Similarly, 40-year-old Gülay, who faced serious harassment and threat during and after the dissolution of her marriage, says, “I’m more peaceful…Now, I have more time for my son and myself. Divorce is the best thing [happened to me] in every aspect.” 52-year-old Sevgi who had an oppressive and abusive marriage now works as a babysitter, has a monthly income that is slightly above the minimum wage and a son studying at university. She responds, “I am actually highly relieved after divorce. I mean, I wish I had divorced years ago.”

Sila is a 33-year-old primary school graduate who occasionally works as a housekeeper and lives with her two children under the age of 18. She is in severe poverty and yet she says, “Now I’ve remembered that I’m a human, I’ve found out the way in which I would like to talk [to people] when I am in a social environment.” In her entire life, it was only after divorce that Sila was able to socialize with people in the absence of an abusive husband. She said, “When I talked about something, my ex-husband was making fun of me…So many things have changed. I got my self-confidence.”

For Selma, Gülay, Sevgi, Sila and other single mothers divorce is greatly associated with increased self-confidence, freedom and happiness as opposed to poverty and weakness. As 52-year-old Güzide, who had great difficulty in getting a divorce from her alcoholic and abusive ex-husband, puts it very nicely, “If a woman is able to give this decision…this needs to be rendered not as something bad but powerful because a woman needs to feel herself strong to be able to do all these.” Instead of focusing on all the negative consequences of divorce and depicting women as the potential victims of it, we need to deeply understand individuals’ own accounts to show women who live in oppressive and abusive relationships that having a happier and peaceful life is possible after divorce.

Geçtiğimiz günlerde Türkiye, boşanmasını adliye önünde oyun havası eşliğinde kutlayan bir kadının videosunu konuştu. Medyada genellikle yer alan boşanma ve onları takip eden şiddet haberlerine bakıldığında bu haber alışılmışın dışında kalıyordu elbette…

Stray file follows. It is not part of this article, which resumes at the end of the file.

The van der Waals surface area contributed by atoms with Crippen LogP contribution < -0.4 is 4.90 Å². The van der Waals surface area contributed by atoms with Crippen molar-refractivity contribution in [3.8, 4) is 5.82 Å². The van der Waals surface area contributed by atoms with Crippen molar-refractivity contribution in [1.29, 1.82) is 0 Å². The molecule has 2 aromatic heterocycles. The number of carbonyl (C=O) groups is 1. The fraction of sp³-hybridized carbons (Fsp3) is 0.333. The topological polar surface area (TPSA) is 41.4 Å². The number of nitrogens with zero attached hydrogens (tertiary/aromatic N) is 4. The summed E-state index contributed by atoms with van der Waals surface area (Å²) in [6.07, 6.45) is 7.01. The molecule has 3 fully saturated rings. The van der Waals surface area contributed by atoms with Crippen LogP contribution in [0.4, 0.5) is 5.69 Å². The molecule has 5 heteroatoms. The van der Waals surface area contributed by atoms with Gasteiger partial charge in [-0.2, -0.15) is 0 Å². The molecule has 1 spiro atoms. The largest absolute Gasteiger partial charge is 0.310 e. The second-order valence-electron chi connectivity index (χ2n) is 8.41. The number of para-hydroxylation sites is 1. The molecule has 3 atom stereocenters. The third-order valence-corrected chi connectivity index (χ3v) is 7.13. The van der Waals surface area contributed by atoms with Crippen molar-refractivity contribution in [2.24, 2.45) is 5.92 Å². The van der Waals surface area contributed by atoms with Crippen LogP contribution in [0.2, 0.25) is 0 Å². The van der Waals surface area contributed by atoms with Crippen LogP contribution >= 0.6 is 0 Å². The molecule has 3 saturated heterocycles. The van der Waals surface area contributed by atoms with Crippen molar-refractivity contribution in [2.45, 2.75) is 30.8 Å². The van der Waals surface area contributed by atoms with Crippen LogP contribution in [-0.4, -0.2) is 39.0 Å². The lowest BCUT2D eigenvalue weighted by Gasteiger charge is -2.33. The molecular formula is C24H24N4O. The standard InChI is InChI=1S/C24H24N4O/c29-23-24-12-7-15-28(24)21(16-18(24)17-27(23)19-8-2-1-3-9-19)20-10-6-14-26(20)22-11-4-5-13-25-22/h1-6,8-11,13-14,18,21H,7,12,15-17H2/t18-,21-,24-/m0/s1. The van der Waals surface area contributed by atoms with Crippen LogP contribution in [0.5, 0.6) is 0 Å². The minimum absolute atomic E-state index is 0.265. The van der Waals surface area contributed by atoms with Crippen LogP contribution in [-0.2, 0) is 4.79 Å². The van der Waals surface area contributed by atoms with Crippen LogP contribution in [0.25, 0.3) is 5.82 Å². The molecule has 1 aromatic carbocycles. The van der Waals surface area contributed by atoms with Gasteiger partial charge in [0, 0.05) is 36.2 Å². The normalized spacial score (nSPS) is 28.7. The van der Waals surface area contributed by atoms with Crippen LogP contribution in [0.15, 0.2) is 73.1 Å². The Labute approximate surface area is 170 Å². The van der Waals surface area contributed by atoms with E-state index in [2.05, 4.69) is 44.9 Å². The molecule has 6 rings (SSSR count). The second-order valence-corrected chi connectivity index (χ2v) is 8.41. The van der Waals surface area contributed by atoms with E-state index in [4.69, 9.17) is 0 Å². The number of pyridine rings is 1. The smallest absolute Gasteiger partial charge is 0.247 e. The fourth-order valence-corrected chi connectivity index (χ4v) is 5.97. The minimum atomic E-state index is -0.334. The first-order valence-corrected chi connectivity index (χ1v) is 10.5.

Boşanma denince akla ilkin, kadın ve çocuklar için çizilmiş karamsar bir tablo geldiği doğru. Oysa boşanma davalarının hızla artıyor oluşu boşanmanın beraberinde getireceği zorluk ve hatta tehlikelerin kadınları boşanmaktan alıkoymadığını gösteriyor. Peki o halde boşanma kadınların hayatına yalnızca zorluklar ve tehlikeler mi getiriyor? Ve asıl aktörler yani boşanan kadınlar evliliklerini bitirme sureci hakkında ne düşünüyorlar?

Ankara’da görüştüğüm, düşük gelir grubunda yer alan bekar anneler kendilerini medyada veya araştırmalarda yansıtıldığı gibi tanımlamadılar. Savunmasız ve yoksul değil, özgürleşmiş ve çok daha mutlu hissettiklerini söylediler. Görüşme imkanı bulduğum annelerin tümü yoksulluk sınırının ve pek çoğunun da asgari gelirin altında bir gelirle yasam mücadelesi vermesine rağmen, boşanma sonrasında kendilerine ve çocuklarına ayırdıkları zamanın arttığını, daha da önemlisi hem kendi sosyal çevreleriyle hem de çocuklarıyla kaliteli zaman geçirmeye başladıklarını söylediler. “Baskıcı” ve “ataerkil” olarak tanımladıkları evliliklerinin bitmesiyle maddi manevi her konuda kendilerinin ve çocuklarının hayatında söz sahibi olmaya başlayan kadınların çoğu ilk defa boşanma sonrasında kendilerine bir “insan” ve bir “kadın” olarak bakmaya başladıklarını ve bunun da kendilerini son derece özgür ve mutlu hissettirdiğini ifade ettiler. Araştırmamın ilk bulguları öyle gösteriyor ki gerek medyada gerekse akademik çalışmalarda boşanmış kadınlara yönelik yoksulluk ve savunmasızlık etrafında yoğunlaşan görüşlerin değişmesi ve boşanma konusunda daha dengeli ve nötr bir yaklaşım sergilenmesi gerekiyor. Özellikle mutsuz ve baskıcı evliliklerin içinde olan,  istismar edilen veya şiddet gören kadınların boşandıktan sonra daha mutlu bir hayat yaşama ihtimallerinin olduğunu bilmesi büyük önem teşkil ediyor.